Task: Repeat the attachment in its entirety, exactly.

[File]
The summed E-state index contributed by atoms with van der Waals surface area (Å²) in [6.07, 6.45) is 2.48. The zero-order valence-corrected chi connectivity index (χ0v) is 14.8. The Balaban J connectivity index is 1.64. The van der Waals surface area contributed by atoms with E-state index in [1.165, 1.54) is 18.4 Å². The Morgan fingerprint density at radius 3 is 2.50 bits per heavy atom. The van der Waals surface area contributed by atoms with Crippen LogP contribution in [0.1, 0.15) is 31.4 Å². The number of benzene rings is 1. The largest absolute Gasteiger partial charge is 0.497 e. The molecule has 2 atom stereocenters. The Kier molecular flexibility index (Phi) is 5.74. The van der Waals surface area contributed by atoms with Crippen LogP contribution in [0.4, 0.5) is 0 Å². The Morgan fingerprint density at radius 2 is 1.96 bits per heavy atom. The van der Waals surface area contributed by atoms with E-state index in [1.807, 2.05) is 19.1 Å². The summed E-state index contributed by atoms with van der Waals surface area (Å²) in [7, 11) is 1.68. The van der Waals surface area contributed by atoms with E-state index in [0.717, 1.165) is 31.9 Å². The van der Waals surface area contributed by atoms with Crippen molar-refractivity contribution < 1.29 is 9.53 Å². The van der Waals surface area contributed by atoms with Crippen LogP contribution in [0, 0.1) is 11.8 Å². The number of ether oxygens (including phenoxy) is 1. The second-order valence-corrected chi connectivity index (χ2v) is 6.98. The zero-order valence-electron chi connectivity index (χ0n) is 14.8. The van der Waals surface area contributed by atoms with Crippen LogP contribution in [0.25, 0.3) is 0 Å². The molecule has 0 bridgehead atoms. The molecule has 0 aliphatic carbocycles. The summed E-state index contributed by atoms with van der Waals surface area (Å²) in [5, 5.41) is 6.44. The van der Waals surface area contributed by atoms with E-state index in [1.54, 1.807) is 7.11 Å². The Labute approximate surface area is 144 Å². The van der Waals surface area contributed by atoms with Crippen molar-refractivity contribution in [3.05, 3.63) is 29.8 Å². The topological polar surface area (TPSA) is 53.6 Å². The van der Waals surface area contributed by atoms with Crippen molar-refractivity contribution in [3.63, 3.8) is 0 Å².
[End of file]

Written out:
The summed E-state index contributed by atoms with van der Waals surface area (Å²) in [6.07, 6.45) is 2.48. The zero-order valence-corrected chi connectivity index (χ0v) is 14.8. The Balaban J connectivity index is 1.64. The van der Waals surface area contributed by atoms with E-state index in [1.165, 1.54) is 18.4 Å². The Morgan fingerprint density at radius 3 is 2.50 bits per heavy atom. The van der Waals surface area contributed by atoms with Crippen LogP contribution in [0.1, 0.15) is 31.4 Å². The number of benzene rings is 1. The largest absolute Gasteiger partial charge is 0.497 e. The molecule has 2 atom stereocenters. The Kier molecular flexibility index (Phi) is 5.74. The van der Waals surface area contributed by atoms with Crippen LogP contribution in [0.4, 0.5) is 0 Å². The Morgan fingerprint density at radius 2 is 1.96 bits per heavy atom. The van der Waals surface area contributed by atoms with E-state index in [1.807, 2.05) is 19.1 Å². The summed E-state index contributed by atoms with van der Waals surface area (Å²) in [7, 11) is 1.68. The van der Waals surface area contributed by atoms with E-state index in [0.717, 1.165) is 31.9 Å². The van der Waals surface area contributed by atoms with Crippen molar-refractivity contribution < 1.29 is 9.53 Å². The van der Waals surface area contributed by atoms with Crippen LogP contribution in [0, 0.1) is 11.8 Å². The number of ether oxygens (including phenoxy) is 1. The second-order valence-corrected chi connectivity index (χ2v) is 6.98. The zero-order valence-electron chi connectivity index (χ0n) is 14.8. The van der Waals surface area contributed by atoms with Crippen LogP contribution in [0.25, 0.3) is 0 Å². The molecule has 0 bridgehead atoms. The molecule has 0 aliphatic carbocycles. The summed E-state index contributed by atoms with van der Waals surface area (Å²) in [5, 5.41) is 6.44. The van der Waals surface area contributed by atoms with E-state index in [1.54, 1.807) is 7.11 Å². The Labute approximate surface area is 144 Å². The van der Waals surface area contributed by atoms with Crippen molar-refractivity contribution in [3.05, 3.63) is 29.8 Å². The topological polar surface area (TPSA) is 53.6 Å². The van der Waals surface area contributed by atoms with Crippen molar-refractivity contribution in [3.63, 3.8) is 0 Å².